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In Landmark Free Speech Decision, Supreme Court Rules Government Can’t Force Americans Like Lorie Smith To Violate Religious Beliefs

‘The First Amendment’s protections belong to all, not just to speakers whose motives the government finds worthy,’ the ruling states.

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The government can’t force Americans like Colorado graphic artist Lorie Smith to affirm beliefs she does not hold, the Supreme Court ruled in a landmark 6-3 decision on Friday.

“The First Amendment’s protections belong to all, not just to speakers whose motives the government finds worthy,” the ruling states.

Activists have tried for years to weaponize Colorado’s sweeping “antidiscrimination” laws to punish people like Smith and Masterpiece Cakeshop cake artist Jack Phillips for wrongthink.

Justice Neil Gorsuch, however, affirmed in the court’s majority opinion that the government can’t force Smith to make wedding websites celebrating same-sex couples because it would violate her constitutional right to exercise her Christian belief that marriage is between a man and a woman.

“The First Amendment envisions the United States as a rich and complex place where all persons are free to think and speak as they wish, not as the government demands. Because Colorado seeks to deny that promise, the judgment is reversed,” Gorsuch wrote.

The Supreme Court ruled in 2018 that Colorado commissioners displayed “a clear and impermissible hostility toward [Phillips’] sincere religious beliefs” but the decision was light-handed. In fact, a fresh onslaught of activist-led lawsuits proves that the ruling was utterly useless not just for the religious liberty and free speech rights of Americans who believe in biblical marriage but also for the cakeshop owner himself.

Just as with Phillips, Smith did not deny members of her community websites because of who they are attracted to. Instead, the Christian simply rejects the idea that the government should compel her to affirm beliefs completely antithetical to her own with a form of speech — her websites.

The state of Colorado tried to do exactly that with an “anti-discrimination” act that barred Smith from publicly implying in a posted message that she will not execute customers’ requests that violate her sincerely-held moral objections.

Despite acknowledging that Smith was “willing to work with all people regardless of sexual orientation,” the U.S. Court of Appeals for the 10th Circuit ruled against the artist in July 2021. Chief Judge Timothy Tymkovich, who penned a dissent to the decision, emphasized that the Constitution “neither forces Ms. Smith to compromise her beliefs nor condones the government doing so.”

“In fact, this case illustrates exactly why we have a First Amendment,” he added.

By February 2022, the Supreme Court accepted Smith’s appeal, which is backed by dozens of states, legislators, and organizations that view this as a landmark free speech case.

Justice Sonia Sotomayor claimed during arguments in December 2022 that ruling in Smith’s favor would be “the first time in the court’s history” that a business would be allowed to “refuse to serve a customer based on race, sex, religion or sexual orientation.”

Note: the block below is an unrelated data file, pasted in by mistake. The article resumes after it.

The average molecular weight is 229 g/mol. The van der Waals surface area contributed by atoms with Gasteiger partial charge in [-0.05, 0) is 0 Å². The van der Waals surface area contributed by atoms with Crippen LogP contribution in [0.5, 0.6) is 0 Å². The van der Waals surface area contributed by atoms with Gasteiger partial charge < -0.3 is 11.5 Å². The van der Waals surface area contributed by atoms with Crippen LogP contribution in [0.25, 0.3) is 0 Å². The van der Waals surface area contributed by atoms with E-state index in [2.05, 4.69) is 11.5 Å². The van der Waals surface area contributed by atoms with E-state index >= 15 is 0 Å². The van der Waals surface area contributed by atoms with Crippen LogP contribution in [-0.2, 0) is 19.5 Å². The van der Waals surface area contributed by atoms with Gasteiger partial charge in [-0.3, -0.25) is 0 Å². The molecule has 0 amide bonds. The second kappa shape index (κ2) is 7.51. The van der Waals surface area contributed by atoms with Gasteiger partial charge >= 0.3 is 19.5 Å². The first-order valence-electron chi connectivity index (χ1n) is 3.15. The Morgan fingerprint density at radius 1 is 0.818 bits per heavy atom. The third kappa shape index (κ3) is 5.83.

Sotomayor and her fellow dissenters, Justices Elena Kagan and Ketanji Brown Jackson, doubled down on this narrative in their portion of the decision.

“The unattractive lesson of the majority opinion is this: What’s mine is mine, and what’s yours is yours. The lesson of the history of public accommodations laws is altogether different. It is that in a free and democratic society, there can be no social castes. And for that to be true, it must be true in the public market,” Sotomayor wrote.

As my colleague David Harsanyi noted, Sotomayor’s claim that the court’s decision “grants
a business open to the public a constitutional right to refuse to serve members of a protected class” is “the lie at the heart of the debate.”

Gorsuch also addressed the lie, which falsely conflates the rights of business owners to refuse certain services with refusing certain people, at the conclusion of the opinion.

“But, as this Court has long held, the opportunity to think for ourselves and to express those thoughts freely is among our most cherished liberties and part of what keeps our Republic strong,” Gorsuch retorted. “Of course, abiding the Constitution’s commitment to the freedom of speech means all of us will encounter ideas we consider ‘unattractive,’ ‘misguided, or even hurtful.’ But tolerance, not coercion, is our Nation’s answer.”

As Erin Hawley, senior counsel at Alliance Defending Freedom, which represented 303 Creative, confirmed, “No one is arguing — and the Alliance Defending Freedom would oppose any argument — to allow conduct that rejects an entire class of people.”

“But when the government targets speech, rather than conduct, the First Amendment’s protections apply,” she clarified.

Alliance Defending Freedom celebrated the decision as “a win for all Americans.”

“The ruling makes clear that nondiscrimination laws remain firmly in place, and that the government has never needed to compel speech to ensure access to goods and services. This is a win for all Americans,” Alliance Defending Freedom CEO, President, and General Counsel Kristen Waggoner said in a statement. “The government should no more censor Lorie for speaking consistent with her beliefs about marriage than it should punish an LGBT graphic designer for declining to criticize same-sex marriage. If we desire freedom for ourselves, we must defend it for others.”


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